Aging and hypertension are primary risk factors for the development of cerebral vascular disease (CVD), stroke, vascular cognitive impairment (VCI), and increasingly have been implicated in accelerating the progression of Alzheimer?s disease (AD). CVD is the primary etiology associated with 46% of the cases of dementia identified among the 10,713 elderly patients (69-88 years) in the Atherosclerosis Risk in Communities-Neurocognitive Study (ARIC-NCS). However, the genes and mechanisms involved are unknown. We recently discovered that sequence variants in gamma-adducin (Add3) are linked to the development of white matter hyperintensities, microhemorrhages, changes of hippocampal volume and cognitive impairments in this population. We also identified a homologous K572Q mutation in Add3 in FHH rats in which autoregulation of cerebral blood flow (CBF) is impaired. Mutations in the adducin gene family have been linked to the development of hypertension in human association studies, but the role of adducin in the regulation of cerebral vascular function and the development of CVD and cognitive dysfunction with aging and hypertension is unknown. Autoregulation is a vital homeostatic mechanism that maintains adequate CBF despite fluctuations in pressure. It protects cerebral capillaries from increases in pressure that are associated with blood-brain barrier (BBB) leakage, cerebral edema, and neurological damage. This proposal builds upon our recent findings that the myogenic response of cerebral arteries and autoregulation of CBF are impaired in FHH rats and that it was rescued by substitution of a region of chromosome 1, containing 15 genes including Add3, from a Brown Norway rat. This project will use molecular and transgenic approaches to explore whether this mutation in Add3 in FHH rats is responsible for the impaired myogenic response and autoregulation of CBF and its functional consequences in the development of CVD, VCI and AD associated phenotypes with aging and hypertension. The role of Add3 will be evaluated using novel Add3 transgenic rescue FHH rats and Zn-finger nuclease (ZFN) Add3 knockout (KO) rats that we created. We will characterize the myogenic response of cerebral arteries, autoregulation of CBF and potassium channel activity in cerebral vascular smooth muscle cells isolated from these strains. We will also compare cerebral vascular remodeling, BBB leakage, microhemorrhages, inflammation, neurodegeneration, and cognitive function with aging and hypertension. The proposed studies will have Substantial Impact and provide new information regarding the genetic susceptibility to CVD and hypertension-related dementia. They will lead to a greater recognition that genetic abnormalities, which alter cerebral vascular tone and interact with cardiovascular risk factors, accelerate disease progression, and highlight the importance of controlling blood pressure, diabetes, and obesity to delay the onset of CVD and dementia in genetically susceptible individuals.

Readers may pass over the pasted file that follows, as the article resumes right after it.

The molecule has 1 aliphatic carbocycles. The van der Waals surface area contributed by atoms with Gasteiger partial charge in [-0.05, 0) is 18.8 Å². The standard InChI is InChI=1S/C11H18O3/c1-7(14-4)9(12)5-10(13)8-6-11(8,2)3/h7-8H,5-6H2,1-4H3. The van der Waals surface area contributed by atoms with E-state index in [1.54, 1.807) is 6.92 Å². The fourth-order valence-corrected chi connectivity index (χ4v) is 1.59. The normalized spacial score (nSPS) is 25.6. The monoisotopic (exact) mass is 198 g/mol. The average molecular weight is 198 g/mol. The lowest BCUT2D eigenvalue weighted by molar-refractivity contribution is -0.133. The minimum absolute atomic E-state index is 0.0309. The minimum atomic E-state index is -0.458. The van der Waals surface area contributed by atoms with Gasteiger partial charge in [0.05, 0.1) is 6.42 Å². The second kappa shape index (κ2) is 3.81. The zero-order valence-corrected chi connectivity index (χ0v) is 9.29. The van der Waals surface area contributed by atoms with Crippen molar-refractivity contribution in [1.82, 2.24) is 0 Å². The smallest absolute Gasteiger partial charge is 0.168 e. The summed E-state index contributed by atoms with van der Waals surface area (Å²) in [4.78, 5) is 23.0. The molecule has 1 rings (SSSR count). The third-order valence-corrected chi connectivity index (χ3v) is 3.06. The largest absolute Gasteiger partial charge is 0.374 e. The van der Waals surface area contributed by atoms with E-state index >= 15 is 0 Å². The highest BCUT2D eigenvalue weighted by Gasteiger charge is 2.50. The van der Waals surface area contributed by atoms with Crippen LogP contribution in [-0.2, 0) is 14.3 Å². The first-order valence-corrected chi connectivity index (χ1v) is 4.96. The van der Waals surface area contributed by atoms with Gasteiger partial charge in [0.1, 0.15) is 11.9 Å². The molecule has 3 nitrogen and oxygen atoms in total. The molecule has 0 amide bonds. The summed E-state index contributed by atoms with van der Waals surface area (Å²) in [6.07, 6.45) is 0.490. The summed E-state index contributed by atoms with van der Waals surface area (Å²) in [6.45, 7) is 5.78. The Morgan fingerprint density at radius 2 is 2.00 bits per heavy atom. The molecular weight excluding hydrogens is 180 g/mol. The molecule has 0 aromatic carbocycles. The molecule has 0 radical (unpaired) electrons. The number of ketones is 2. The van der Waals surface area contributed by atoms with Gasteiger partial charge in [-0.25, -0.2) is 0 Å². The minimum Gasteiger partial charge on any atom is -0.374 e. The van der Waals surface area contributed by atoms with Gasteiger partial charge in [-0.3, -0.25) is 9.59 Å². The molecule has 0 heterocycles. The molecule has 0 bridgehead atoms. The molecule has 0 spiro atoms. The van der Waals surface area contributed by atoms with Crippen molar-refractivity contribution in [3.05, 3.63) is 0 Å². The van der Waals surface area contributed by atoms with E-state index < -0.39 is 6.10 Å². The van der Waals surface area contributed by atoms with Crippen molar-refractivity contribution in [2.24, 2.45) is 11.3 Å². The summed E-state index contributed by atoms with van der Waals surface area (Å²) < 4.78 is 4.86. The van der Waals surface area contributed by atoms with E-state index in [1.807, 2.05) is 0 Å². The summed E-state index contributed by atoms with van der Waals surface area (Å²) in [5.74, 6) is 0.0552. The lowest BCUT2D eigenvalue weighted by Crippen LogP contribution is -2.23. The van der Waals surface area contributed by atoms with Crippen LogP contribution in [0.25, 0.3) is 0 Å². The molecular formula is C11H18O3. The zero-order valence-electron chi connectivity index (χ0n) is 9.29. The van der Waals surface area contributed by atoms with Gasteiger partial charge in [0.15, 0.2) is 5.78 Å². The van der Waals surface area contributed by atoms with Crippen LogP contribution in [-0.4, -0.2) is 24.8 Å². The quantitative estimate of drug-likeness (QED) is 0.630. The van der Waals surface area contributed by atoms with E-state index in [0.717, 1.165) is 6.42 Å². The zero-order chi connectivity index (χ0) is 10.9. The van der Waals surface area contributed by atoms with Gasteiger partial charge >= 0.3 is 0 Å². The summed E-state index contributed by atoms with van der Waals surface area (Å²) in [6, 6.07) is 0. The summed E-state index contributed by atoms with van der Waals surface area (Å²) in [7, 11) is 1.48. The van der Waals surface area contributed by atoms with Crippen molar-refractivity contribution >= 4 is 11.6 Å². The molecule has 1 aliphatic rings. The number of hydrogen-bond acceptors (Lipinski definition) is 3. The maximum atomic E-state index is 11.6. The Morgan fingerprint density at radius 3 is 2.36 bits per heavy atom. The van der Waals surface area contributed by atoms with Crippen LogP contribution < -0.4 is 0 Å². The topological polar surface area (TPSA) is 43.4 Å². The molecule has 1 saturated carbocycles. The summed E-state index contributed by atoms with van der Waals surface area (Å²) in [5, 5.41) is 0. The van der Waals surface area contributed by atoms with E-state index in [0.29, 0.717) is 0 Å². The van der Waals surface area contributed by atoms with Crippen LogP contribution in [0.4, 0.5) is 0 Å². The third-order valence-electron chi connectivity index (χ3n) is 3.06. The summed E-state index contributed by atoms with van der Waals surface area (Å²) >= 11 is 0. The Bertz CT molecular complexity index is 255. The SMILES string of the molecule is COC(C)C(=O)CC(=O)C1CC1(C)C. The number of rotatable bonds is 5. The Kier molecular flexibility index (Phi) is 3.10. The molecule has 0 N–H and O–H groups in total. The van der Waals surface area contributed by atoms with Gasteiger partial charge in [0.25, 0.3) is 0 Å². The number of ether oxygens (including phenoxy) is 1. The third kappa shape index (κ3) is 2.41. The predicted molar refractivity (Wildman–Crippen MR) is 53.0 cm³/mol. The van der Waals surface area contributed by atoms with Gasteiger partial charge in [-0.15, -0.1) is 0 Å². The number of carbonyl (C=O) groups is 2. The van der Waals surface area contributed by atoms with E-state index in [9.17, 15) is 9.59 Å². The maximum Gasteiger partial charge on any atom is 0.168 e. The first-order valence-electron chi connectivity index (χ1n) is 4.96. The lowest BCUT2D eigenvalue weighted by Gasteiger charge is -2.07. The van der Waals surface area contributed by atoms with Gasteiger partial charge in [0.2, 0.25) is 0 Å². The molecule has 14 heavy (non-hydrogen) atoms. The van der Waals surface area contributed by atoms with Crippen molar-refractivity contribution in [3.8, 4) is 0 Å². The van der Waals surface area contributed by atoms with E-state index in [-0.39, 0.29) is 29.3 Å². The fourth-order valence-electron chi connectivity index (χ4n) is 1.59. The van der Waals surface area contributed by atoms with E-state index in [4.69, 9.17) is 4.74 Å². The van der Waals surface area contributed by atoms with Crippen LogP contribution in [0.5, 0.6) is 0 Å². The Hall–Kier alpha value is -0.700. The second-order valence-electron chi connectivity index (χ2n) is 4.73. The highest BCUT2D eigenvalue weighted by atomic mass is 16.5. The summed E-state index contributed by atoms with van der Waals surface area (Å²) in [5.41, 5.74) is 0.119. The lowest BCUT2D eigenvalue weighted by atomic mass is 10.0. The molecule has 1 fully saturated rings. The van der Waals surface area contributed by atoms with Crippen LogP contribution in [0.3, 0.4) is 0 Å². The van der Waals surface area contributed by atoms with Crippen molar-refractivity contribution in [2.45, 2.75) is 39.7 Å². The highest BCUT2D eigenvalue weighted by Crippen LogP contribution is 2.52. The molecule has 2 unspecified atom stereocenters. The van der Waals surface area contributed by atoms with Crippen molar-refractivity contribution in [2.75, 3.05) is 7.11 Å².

We recently found that variants in the ADD3 gene that are associated with cognitive dysfunction in elderly patients in the Atherosclerosis Risk in Communities-Neurocognitive Study (ARIC-NCS). We also identified a homologous mutation in the Add3 gene in Fawn-Hooded Hypertensive and Milan normotensive rats. This project will use molecular and genetic approaches to determine if this mutation contributes to the development of cognitive impairments associated with hypertension in FHH rats by causing cerebral vascular dysfunction.
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